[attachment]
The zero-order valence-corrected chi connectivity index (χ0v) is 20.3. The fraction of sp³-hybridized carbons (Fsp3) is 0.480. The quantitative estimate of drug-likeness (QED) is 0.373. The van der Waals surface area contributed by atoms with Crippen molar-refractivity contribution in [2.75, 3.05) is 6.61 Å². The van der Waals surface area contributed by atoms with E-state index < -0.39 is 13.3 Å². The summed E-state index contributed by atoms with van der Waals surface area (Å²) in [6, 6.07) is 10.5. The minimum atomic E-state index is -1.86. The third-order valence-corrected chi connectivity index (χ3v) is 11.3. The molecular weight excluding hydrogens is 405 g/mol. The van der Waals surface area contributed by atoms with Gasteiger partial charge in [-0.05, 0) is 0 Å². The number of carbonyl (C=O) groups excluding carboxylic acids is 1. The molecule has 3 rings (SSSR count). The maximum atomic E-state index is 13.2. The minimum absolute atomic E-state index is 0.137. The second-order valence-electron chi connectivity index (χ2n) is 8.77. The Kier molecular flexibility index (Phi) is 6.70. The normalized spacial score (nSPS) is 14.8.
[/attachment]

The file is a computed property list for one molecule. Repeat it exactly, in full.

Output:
The zero-order valence-corrected chi connectivity index (χ0v) is 20.3. The fraction of sp³-hybridized carbons (Fsp3) is 0.480. The quantitative estimate of drug-likeness (QED) is 0.373. The van der Waals surface area contributed by atoms with Crippen molar-refractivity contribution in [2.75, 3.05) is 6.61 Å². The van der Waals surface area contributed by atoms with E-state index < -0.39 is 13.3 Å². The summed E-state index contributed by atoms with van der Waals surface area (Å²) in [6, 6.07) is 10.5. The minimum atomic E-state index is -1.86. The third-order valence-corrected chi connectivity index (χ3v) is 11.3. The molecular weight excluding hydrogens is 405 g/mol. The van der Waals surface area contributed by atoms with Gasteiger partial charge in [-0.05, 0) is 0 Å². The number of carbonyl (C=O) groups excluding carboxylic acids is 1. The molecule has 3 rings (SSSR count). The maximum atomic E-state index is 13.2. The minimum absolute atomic E-state index is 0.137. The second-order valence-electron chi connectivity index (χ2n) is 8.77. The Kier molecular flexibility index (Phi) is 6.70. The normalized spacial score (nSPS) is 14.8.